You might not know who Natalie Taylor is, but, if you’ve been on TikTok, you likely know the haunting melody of her song, “Surrender.”
The song — which is most recognizable by its emotional refrain “Whenever you’re ready, whenever you’re ready / Can we, can we surrender? — has been widely used on the platform for months. It saw a meteoric rise around the start of the coronavirus pandemic, and as of Friday morning there were more than 1.7 million videos using the audio.
While songs like “Say So” by Doja Cat or Megan Thee Stallion’s “Savage” are used on the platform alongside a specific dance, “Surrender” plays by different rules. The song has become a catchall for any video demanding an emotional response from the viewer. In scrolling through the song’s various pages on TikTok’s search tool, there’s no one type of video that consistently uses the song: It’s been used in tales of animals, people overcoming cancer, pregnancy announcements, stories about breakups or grief — and, of course, there’s even been a challenge.
After hearing it in video after video, I kept thinking that it felt familiar ― like I’d heard it somewhere before I saw it on TikTok. I did some digging and found that the song had previously appeared in a romantic scene in “Jane the Virgin.” The CW show, which went off the air in 2019, hadn’t featured the song recently; “Surrender” appeared in an episode from the show’s second season all the way back in 2015.
So, how the hell did a 5-year-old song become one of the biggest songs on TikTok? Well, turns out the song’s writer doesn’t know either.
“I’m still not exactly sure how it got to be as big as it is. I think it was the right song at the right moment, and then influencers and different types of people started using it and it just spread,” Taylor told HuffPost, after saying she uploaded the song to TikTok herself a few months ago and then “didn’t think much about it” until she noticed “a spike in streams.”
The song currently has more than 60 million plays on Spotify and has been featured prominently on the Pop Rising playlist created by the service. YouTube even featured Taylor as an “artist on the rise” in mid-May, coinciding with the Alabama native’s release of the song’s remix with Martin Jensen.
TikTok could not identify the first video to have used the song, but the platform identified two videos that helped it become so popular on the app. TikTok’s director of communications Leah Linder said the video seen below, which is actually influencer Savanah Moss’ ad for Fashion Nova posted at the end of March, “helped push the trend” forward.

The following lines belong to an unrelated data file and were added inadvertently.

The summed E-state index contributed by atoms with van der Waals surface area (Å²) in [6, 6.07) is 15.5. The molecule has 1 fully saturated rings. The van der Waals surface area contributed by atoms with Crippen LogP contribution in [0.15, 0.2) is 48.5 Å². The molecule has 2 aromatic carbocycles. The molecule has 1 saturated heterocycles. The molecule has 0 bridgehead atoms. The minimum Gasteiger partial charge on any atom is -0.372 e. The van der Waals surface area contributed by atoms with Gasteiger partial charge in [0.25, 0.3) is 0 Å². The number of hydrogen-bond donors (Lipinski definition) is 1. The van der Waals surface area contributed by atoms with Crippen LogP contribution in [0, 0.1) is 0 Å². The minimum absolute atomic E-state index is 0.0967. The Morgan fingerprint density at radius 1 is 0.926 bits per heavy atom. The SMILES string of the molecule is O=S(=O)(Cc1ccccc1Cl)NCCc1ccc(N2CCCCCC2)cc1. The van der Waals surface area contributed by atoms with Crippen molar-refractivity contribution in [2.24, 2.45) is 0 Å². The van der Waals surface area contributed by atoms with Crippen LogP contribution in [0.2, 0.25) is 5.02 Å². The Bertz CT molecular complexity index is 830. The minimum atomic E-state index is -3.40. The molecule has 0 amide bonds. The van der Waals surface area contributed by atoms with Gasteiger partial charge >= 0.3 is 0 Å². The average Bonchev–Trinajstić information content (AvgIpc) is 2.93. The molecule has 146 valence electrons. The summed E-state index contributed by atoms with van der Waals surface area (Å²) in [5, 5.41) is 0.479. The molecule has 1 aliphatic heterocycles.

Moss told HuffPost she used the song in her video because she felt it expressed that “need to surrender the feelings of worry about what other people think, and just let go so you can grow as an individual.”
“The song really appeals to people’s emotional sides and that is another reason why I think that the song/my video was successful,” she said.
Linder also noted that this video of dogs trying to “wake up” their owner Keith Vanke from early April kept the “momentum” started from Moss’ post going.
Vanke fully admitted he chose the song for the emotional response it elicited, citing the “lyrics and the pure sadness behind it.”
“After I put this song to the video I watched it back and I’m not going to lie I actually kind of [teared] up watching it just because of the reaction of my dog and the sadness behind the song,” he told HuffPost. “I knew it was a sad video but I had no idea that it would go viral like it did.”
While videos like Moss’ and Vanke’s are clear (and partially fictionalized) attempts to tug at viewer’s heartstrings, the lyrics of the song aren’t based on fiction at all.
The song features Taylor singing, “No one will win this time / I just want you back / I’m running to your side / Flying my white flag, my white flag / My love where are you?” which she says is about her and her husband.